The Oldest Art in the World
What is the value of art? The French Bohemians of the nineteenth century asserted that art’s true worth is found in the act of artistic expression: “Art for the sake of art.” There is something provocative about this idea. All human beings have the compulsion to create—to make art for its own sake. Perhaps we are bound to create because art (more than other modes of communication) allows us to express deep-seated thoughts, emotions, dreams, desires, disappointments, and hopes in more meaningful ways.
I also consider artistic expression to be a reflection of the image of God, which all humans bear (Genesis 1:26–27). However, I think it is safe to say that most anthropologists and many other scientists reject this biblical view of humanity. Still, a majority regards artistic expression as a defining feature of modern humans. For this reason, anthropologists want to understand how artist expression originated. What are the mode and tempo of art’s origin? Did artistic expression appear coincidentally with the origin of modern humans? Or did it arise much later? Two recent archeological studies address these questions. Though conducted from an evolutionary vantage point, they provide added support for the scientific credibility of the biblical account of human origins.
In the first study, an international team of scientists revisited hand stencils and depictions of animals found in the caves of Sulawesi, Indonesia.1 Discovered in the 1950s, these drawings were originally dated to be about 10,000 years old. The team re-dated them using a newly developed technique that measures the age of calcite deposits—left behind by water flowing down the cave walls— overlaying the art. (Trace amounts of radioactive uranium and thorium isotopes associated with the calcite can be used to date the mineral deposit and, thus, provide a minimum age for the artwork.) They found that the Sulawesi art dates to 35,000 to 40,000 years old. In the second study, other researchers affirmed and extended these results, dating rock art throughout China, Indonesia, Thailand, Cambodia, and Malaysia and finding many of these specimens to be over 40,000 years in age.2
These two studies indicate that modern humans possessed the capacity to produce art when they migrated into Asia around 50,000 to 60,000 years ago. The art found in Southeast Asia is the same age and quality as art in the caves of Spain, France, and Germany. Presumably, modern humans also brought artistic capabilities to Europe around 40,000 years ago.
Until the discovery of ancient art in Southeast Asia, many anthropologists believed that art—and, consequently, symbolic thought—didn’t originate until around 40,000 years ago, coincident with the arrival of modern humans in Europe. If this were the case, then modern humans’ bodies would have appeared almost 100,000 years before modern human behavior. In other words, there would have been a lag between the emergence of modern humans and the emergence of our capacity for symbolic thought. The evolutionary paradigm readily accommodates this scenario; the biblical view of human origins, however, demands that modern human behavior appear at the same time as the modern human body.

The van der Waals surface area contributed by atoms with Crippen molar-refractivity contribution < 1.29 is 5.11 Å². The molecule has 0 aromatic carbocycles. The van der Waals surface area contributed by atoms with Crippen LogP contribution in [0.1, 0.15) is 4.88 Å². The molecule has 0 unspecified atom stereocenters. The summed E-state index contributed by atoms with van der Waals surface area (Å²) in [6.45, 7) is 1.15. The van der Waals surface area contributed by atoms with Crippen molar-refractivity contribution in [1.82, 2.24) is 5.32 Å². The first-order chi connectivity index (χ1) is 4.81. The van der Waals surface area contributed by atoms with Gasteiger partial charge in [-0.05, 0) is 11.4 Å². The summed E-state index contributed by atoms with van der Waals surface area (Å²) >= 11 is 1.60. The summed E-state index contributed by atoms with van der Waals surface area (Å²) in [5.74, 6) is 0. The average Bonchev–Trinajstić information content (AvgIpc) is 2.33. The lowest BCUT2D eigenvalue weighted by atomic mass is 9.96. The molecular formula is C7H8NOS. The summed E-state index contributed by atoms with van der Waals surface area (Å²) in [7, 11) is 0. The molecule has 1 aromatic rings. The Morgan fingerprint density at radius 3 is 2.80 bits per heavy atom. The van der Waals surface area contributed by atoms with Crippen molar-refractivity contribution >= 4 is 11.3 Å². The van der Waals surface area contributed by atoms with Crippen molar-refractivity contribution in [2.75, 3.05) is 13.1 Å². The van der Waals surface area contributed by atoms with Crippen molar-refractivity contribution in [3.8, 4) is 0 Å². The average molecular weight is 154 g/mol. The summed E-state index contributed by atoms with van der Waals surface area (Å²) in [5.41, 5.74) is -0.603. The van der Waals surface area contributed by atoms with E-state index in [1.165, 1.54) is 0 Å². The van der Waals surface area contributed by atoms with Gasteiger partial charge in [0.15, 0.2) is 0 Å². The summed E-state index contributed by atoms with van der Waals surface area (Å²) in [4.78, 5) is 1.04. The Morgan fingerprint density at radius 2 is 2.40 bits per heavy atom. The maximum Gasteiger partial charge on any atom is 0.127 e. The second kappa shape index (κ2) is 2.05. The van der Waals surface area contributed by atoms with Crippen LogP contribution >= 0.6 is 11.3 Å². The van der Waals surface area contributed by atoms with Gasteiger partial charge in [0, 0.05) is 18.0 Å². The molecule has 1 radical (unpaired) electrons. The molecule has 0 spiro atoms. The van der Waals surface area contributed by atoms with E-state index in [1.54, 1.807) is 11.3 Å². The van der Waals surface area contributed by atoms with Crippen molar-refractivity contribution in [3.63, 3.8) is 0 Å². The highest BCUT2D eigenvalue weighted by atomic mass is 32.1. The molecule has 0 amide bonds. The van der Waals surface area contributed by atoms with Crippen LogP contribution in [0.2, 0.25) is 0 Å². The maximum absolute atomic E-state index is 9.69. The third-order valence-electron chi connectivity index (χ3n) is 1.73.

The discovery of art in both Europe and Southeast Asia that dates to roughly the same age suggests that humans possessed the capacity of symbolic expression before we began to migrate around the world and pushes the origin of modern human behavior prior to at least 60,000 years ago. Anthropologist Christopher Stringer from the Natural History Museum in London notes, “It is a really important find; it enables us to get away from this Euro-centric view of a creative explosion that was special to Europe and did not develop in other parts of the world until much later.”3 He goes on to say that, “The basis for this art was there 60,000 years ago; it may even have been there in Africa before 60,000 years ago and it spread with modern humans.”4 The discovery of symbolic artifacts that date as old as 80,000 years in several caves located in South Africa confirms Stringer’s suggestion, placing the origin of artistic expression and symbolism closer to the origin of humanity. (Caves are more conducive to the concentration and preservation of artifacts than other locations.)
While not conclusive, a number of studies suggest that modern human behavior emerged even earlier than 70,000 to 80,000 years ago. For example, researchers have uncovered beads made from marine shells at locations in Israel (Skhul) and Algeriathat are remote from the ocean, indicating the shells were transported long distances before being made into jewelry. Using thermal luminescence techniques, these beads date between 100,000 and 135,000 years in age.5 Archeologists have also unearthed evidence for the use of red ocher and pierced marine shells in the Qafzeh cave of Israel that date around 92,000 years old.6 All these artifacts reflect symbolic capacity.
These recent discoveries place the origin of symbolism—a capacity that can be understood as a reflection of God’s image—closer to the origin of the modern human body, painting a beautiful portrait of harmony between science and the biblical story of humanity’s start.
- M. Aubert et al., “Pleistocene Cave Art from Sulawesi, Indonesia,” Nature 514 (October 9, 2014): 223–27.
- Paul S. C. Taçon et al., “The Global Implications of the Early Surviving Rock Art of Greater Southeast Asia,” Antiquity 88 (December 2014): 1050–64.
- Pallab Ghosh, “Cave Paintings Change Ideas about the Origin of Art,” BBC News, posted October 8, 2014, https://www.bbc.com/news/science-environment-29415716
- Marian Vanhaeren et al., “Middle Paleolithic Shell Beads in Israel and Algeria,” Science 312 (June 23, 2006): 1785–88.
- Erella Hovers et al., “An Early Case of Color Symbolism: Ochre Use by Modern Humans in Qafzeh Cave,” Current Anthropology 44 (August/October 2003): 491–522.